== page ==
Wear sunglasses, drink lots of water to stay hydrated and regularly apply a high (50+) SPF sunscreen. Slip-proof rubber-soled shoes are recommended and don’t forget the binoculars and camera.

Drink in nature’s scale
The world seems a little bit bigger when viewed from the water. You will be able to appreciate the size and scale of elephants drinking and hippos and crocodiles basking – all from the safety of your boat and the protection of a highly knowledgeable Machaba Safaris guide.

Cultural exchange
The purpose of going on a safari was not limited to seeing animals. It was a journey of discovery; of new lands, new plants, new tribes, foods, languages and traditions. Machaba Safaris embraces this authentic experience by weaving in rich opportunities for cultural engagement with Africa’s local people.

As a Machaba Safaris’ traveller, you have an open invitation to meet the local villagers and witness what life in a remote part of Africa is like. The wealth of generosity and hospitality that every guest receives on arrival is heartwarming.

Machaba Safaris are actively involved in meaningful initiatives that offer support to villagers living in the remote areas in which we operate. And while we are the ones doing the helping, we end up receiving so much more than we could ever have imagined.

Language is no barrier when it comes to connecting with the people of Africa. Take tea in a local village, watch a display of traditional dancing or even give a talk to a class filled with young and eager minds.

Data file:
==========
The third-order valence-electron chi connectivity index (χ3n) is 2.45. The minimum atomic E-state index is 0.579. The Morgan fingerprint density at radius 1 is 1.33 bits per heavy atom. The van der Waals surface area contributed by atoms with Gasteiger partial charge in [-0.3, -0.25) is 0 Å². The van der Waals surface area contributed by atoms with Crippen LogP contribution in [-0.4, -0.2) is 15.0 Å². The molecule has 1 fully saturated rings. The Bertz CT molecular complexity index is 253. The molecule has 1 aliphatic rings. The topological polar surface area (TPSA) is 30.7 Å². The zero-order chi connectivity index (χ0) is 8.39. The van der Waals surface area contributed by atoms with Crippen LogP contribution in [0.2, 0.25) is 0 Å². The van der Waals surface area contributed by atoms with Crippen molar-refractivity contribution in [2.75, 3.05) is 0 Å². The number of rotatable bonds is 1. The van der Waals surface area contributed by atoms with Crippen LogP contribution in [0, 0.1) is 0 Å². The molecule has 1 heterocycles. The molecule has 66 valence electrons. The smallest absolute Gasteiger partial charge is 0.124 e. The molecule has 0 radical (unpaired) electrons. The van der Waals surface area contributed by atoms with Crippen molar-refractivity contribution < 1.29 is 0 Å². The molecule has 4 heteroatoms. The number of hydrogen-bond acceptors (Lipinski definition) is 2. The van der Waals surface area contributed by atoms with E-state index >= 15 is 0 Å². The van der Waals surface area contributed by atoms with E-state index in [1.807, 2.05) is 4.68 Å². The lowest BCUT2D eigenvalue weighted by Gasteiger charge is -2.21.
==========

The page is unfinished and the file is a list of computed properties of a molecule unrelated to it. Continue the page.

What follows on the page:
Village visits
As with any city, the villages in Africa have their ways and traditions. At Verney’s in Zimbabwe, we offer a day trip to the local village and primary school at Hwange Main, which forms part of our Social Responsibility programme. In Botswana, you can join us on an excursion to Dithsipi and visit Gonnye Sethlare primary school.

A trip to the local classroom
Machaba Safaris works alongside local communities to build schools, provide educational supplies and provide teacher’s wages. Depending on the region you’re visiting, you have an open invitation to visit these schools, have tea with the teachers, meet the pupils and even give the class a lesson.

Break the ice with a smile
The people of sub-Saharan Africa are friendly and always up for a laugh. They may seem demure at first. This is a sign of respect and it is up to you to break the ice, share a smile and establish a common bond. This moment of connection can be overwhelming and is a reminder we are fundamentally the same.

Lend your support
The people of Africa don’t need pity, but they do need access to basic health services and education. Simply by travelling with us – and indirectly contributing to our social responsibility initiatives – you’ve already shown your support.

But why not join us on a visit to one of our projects. Giving of yourself is the greatest gift you can give to yourself.

Rooms: 8
Price: from 1.044 EUR per night